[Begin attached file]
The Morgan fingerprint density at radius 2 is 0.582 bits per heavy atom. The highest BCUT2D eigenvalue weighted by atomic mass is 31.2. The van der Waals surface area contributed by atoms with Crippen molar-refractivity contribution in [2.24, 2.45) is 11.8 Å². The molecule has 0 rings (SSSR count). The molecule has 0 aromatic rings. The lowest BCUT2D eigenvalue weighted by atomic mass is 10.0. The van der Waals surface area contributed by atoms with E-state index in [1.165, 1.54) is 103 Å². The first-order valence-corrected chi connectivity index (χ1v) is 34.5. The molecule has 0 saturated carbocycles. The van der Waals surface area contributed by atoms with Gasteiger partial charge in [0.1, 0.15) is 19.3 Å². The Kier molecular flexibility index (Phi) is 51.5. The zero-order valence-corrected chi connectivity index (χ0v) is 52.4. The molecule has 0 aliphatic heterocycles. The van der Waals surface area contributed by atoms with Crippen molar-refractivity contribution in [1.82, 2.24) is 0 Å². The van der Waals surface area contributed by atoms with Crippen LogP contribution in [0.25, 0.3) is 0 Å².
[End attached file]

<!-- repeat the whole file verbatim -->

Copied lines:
The Morgan fingerprint density at radius 2 is 0.582 bits per heavy atom. The highest BCUT2D eigenvalue weighted by atomic mass is 31.2. The van der Waals surface area contributed by atoms with Crippen molar-refractivity contribution in [2.24, 2.45) is 11.8 Å². The molecule has 0 rings (SSSR count). The molecule has 0 aromatic rings. The lowest BCUT2D eigenvalue weighted by atomic mass is 10.0. The van der Waals surface area contributed by atoms with E-state index in [1.165, 1.54) is 103 Å². The first-order valence-corrected chi connectivity index (χ1v) is 34.5. The molecule has 0 saturated carbocycles. The van der Waals surface area contributed by atoms with Gasteiger partial charge in [0.1, 0.15) is 19.3 Å². The Kier molecular flexibility index (Phi) is 51.5. The zero-order valence-corrected chi connectivity index (χ0v) is 52.4. The molecule has 0 aliphatic heterocycles. The van der Waals surface area contributed by atoms with Crippen molar-refractivity contribution in [1.82, 2.24) is 0 Å². The van der Waals surface area contributed by atoms with Crippen LogP contribution in [0.25, 0.3) is 0 Å².